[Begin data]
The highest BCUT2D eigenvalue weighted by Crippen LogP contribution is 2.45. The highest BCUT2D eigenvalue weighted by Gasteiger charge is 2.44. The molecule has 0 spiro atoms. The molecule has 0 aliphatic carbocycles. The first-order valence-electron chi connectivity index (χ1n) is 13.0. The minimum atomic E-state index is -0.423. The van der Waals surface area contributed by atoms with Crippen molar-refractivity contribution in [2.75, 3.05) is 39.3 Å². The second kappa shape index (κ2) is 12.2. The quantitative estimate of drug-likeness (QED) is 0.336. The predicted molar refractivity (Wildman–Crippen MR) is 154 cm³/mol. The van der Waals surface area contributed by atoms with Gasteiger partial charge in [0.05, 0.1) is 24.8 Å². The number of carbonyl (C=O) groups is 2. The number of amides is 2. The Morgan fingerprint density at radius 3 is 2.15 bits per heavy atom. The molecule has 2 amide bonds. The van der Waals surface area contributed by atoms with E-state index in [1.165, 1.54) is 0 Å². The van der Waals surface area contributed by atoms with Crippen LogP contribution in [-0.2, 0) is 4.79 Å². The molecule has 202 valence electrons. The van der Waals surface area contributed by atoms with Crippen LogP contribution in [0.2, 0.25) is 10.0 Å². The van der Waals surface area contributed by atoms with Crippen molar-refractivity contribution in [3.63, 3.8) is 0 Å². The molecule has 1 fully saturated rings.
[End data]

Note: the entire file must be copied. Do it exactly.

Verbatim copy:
The highest BCUT2D eigenvalue weighted by Crippen LogP contribution is 2.45. The highest BCUT2D eigenvalue weighted by Gasteiger charge is 2.44. The molecule has 0 spiro atoms. The molecule has 0 aliphatic carbocycles. The first-order valence-electron chi connectivity index (χ1n) is 13.0. The minimum atomic E-state index is -0.423. The van der Waals surface area contributed by atoms with Crippen molar-refractivity contribution in [2.75, 3.05) is 39.3 Å². The second kappa shape index (κ2) is 12.2. The quantitative estimate of drug-likeness (QED) is 0.336. The predicted molar refractivity (Wildman–Crippen MR) is 154 cm³/mol. The van der Waals surface area contributed by atoms with Gasteiger partial charge in [0.05, 0.1) is 24.8 Å². The number of carbonyl (C=O) groups is 2. The number of amides is 2. The Morgan fingerprint density at radius 3 is 2.15 bits per heavy atom. The molecule has 2 amide bonds. The van der Waals surface area contributed by atoms with E-state index in [1.165, 1.54) is 0 Å². The van der Waals surface area contributed by atoms with Crippen LogP contribution in [-0.2, 0) is 4.79 Å². The molecule has 202 valence electrons. The van der Waals surface area contributed by atoms with Crippen LogP contribution in [0.2, 0.25) is 10.0 Å². The van der Waals surface area contributed by atoms with Crippen molar-refractivity contribution in [3.63, 3.8) is 0 Å². The molecule has 1 fully saturated rings.